SHORT CUTS: A round-up of recent New Zealand releases

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SHORT CUTS: A round-up of recent New Zealand releases
Facing down an avalanche of releases, requests for coverage, the occasional demand that we be interested in their new album (sometimes with that absurd comment "but don't write about it if you don't like it") and so on, Elsewhere will every now and again do a quick sweep like this, in the same way it does IN BRIEF about international releases.

Comments will be brief. 


Elan Vital: Shadow Self (Fishrider)

Named for a French phrase from the philosopher Henri Bergson a century and more ago (it roughly translates to vital force or important impetus), this powerful trio out of Dunedin deliver dramatic and intense instrumental psyche-rock (the stentorian opener Shadow Self) and industrial techno-dance (Space) courtesy of synths, drum machines, bouncing bass and disembodied vocals, sometimes processed into robotic anonymity (Hologram).

There can be a scouring intensity at work here (the thrilling Shadow Self, and Possession with its guitar distortion and monochrome beats and textures) but the lead off single Janina comes off like early Orchestral Manoeuvres in the Dark with the emotionally cool vocals of Renee Barrance.

Inevitably with this much synth and drum machine in action the reference points sound all in the Eighties, but there is more of an art-rock with minimalist tendencies here which – after a few plays – really allows Elan Vital to take on an identity of their own.

They never reach the pummelling claustrophobia and heights of the opener Shadow Self however. It is such a commanding statement it demands to be heard.

So here you can.

Shadow Self, by Elan Vital
 


The Nukes: III (Yellow Eye)

A number of ukulele bands like to think of themselves as quirky or “an odd bunch” (as one lady recently described the outfit she plays in) but that kind of studied attitude isn't for the Nukes who eschew popular covers for originals, a few of which are genuinely quirky without being mannered.

The trio of Dave Parker, Dave Thiele and Ben Collier – plus a few guests here on piano, sitar, electric guitar, fiddle, pedal steel etc – offer an enjoyable folksy swing but also bring a slightly disconcerting but humorous edge too. The opener Call on Me sets up worrying scenarios (bomb on the bus, baby in the burning building, a Creed CD) and the singer is the one you should rely on. It's weird and funny.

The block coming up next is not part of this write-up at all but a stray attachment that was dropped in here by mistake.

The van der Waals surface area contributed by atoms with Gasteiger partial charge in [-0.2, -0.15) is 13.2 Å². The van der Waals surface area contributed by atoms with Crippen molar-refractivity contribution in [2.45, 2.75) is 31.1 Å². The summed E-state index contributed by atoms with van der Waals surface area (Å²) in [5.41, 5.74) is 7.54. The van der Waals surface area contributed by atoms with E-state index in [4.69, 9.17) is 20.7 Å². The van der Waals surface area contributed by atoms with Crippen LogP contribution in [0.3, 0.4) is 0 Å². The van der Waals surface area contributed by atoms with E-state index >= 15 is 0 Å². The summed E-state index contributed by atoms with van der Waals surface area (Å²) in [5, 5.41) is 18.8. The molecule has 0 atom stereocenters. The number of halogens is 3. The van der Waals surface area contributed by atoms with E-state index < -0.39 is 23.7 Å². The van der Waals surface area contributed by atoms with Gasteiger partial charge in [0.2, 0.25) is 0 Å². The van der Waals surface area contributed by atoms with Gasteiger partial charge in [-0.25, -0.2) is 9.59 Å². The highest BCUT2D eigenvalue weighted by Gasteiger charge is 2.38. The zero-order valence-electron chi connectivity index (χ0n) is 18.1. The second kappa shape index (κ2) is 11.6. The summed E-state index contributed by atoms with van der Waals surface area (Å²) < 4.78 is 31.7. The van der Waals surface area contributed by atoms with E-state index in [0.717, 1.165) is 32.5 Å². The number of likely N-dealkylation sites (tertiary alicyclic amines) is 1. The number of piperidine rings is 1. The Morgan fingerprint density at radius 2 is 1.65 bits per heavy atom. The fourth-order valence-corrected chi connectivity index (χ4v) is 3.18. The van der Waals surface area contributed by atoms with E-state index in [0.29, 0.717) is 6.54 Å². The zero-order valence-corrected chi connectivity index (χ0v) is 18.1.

They are jaunty (the witty Mankind), rinky tink (the Thirties-styled Palomine, as in pal o' mine, and Congratulations), there's are the obligatory reggae numbers (but On Your Side has a pretty Pasifika feel) and the gentle, water-borne ballad Upon a River with dreamy pedal steel. Things close with the country ballad Pohutukawa Blooms.

There's also a kids' story on Salad Dragon.

The Nukes are smart enough to know when to put the tongue in cheek and when to play a straight bat.

After a few quirky or odd ukulele bands the Nukes come off as funny, sensitive and very clever songwriters. Very refreshing.

Upon A River, by the Nukes
 


Lake South: If You're Born on an Island the Ocean Heals You (Home Alone)

On the same small label which has recently brought us the wonderful French for Rabbits, Eb and Sparrow, City Oh Sigh and other fine artists comes the debut album for singer/bassist/keyboard player Lake of Urbantramper (who specialised in quietly gorgeous electro-pop). Working not dissimilar territory of synths, programmed percussion and deploying his high and quite gorgeous voice, Lake offers 11 personal songs which have more emotional and musical breadth than that description might suggest.

There is unexpected anger on Good Keen Man (about the lies and optimism we are sold when we're young and then ending up with a student loan and pessimism) but elsewhere he conveys his messages in layers of pop (the catchy title track, Double Grammar Zone/North).

Place and time is important here: Songs here include titles which reference Akaroa, Whanarua Bay, Prospect Terrace and Aro, and Lake reflects on the past frequently and how hopes and dreams are eroded of fail. On Renters he sings of spending all the money on these shitty flats and never being able to afford a house.

Despite some of the surface beauties here (Coast, Aro 2003) he sounds angry at, and disillusioned by, the realities of adulthood and the world he has inherited. Complex, interesting, prematurely nostalgic . . . yet capturing the zeitgeist for his generation?

Aro 2003, by Lake South
 


Miss Peach and the Travellin' Bones: Sand (Triple A)

This handsomely presented CD – beautiful photography and lyrics conveying a sense of singer/writer Sarah Spurs' gypsy-cum-19th century folk-rock image – looks like an ideal product to take to the international marketplace. These songs allude to the long and dark traditions of murder ballads, vaudeville days, melodrama (Tombstone), exotic if flawed characters on the margins, doomed love and redemption.

Yet many come with an almost upbeat, carnival atmosphere and/or country-folk musical settings which entice for their layered poetics and imagery, sawed violin and cello, and a sense of mysterious “antiques and heirlooms” and fables.

And throughout there is a powerful sense of a strong assertive woman who is tapping into various pasts to give her strength.

Unexpected (we'd never heard of Miss Peach previously) and unexpectedly good.

Highly recommended.

The Ferryman, by Miss Peach and the Travellin' Bones
 



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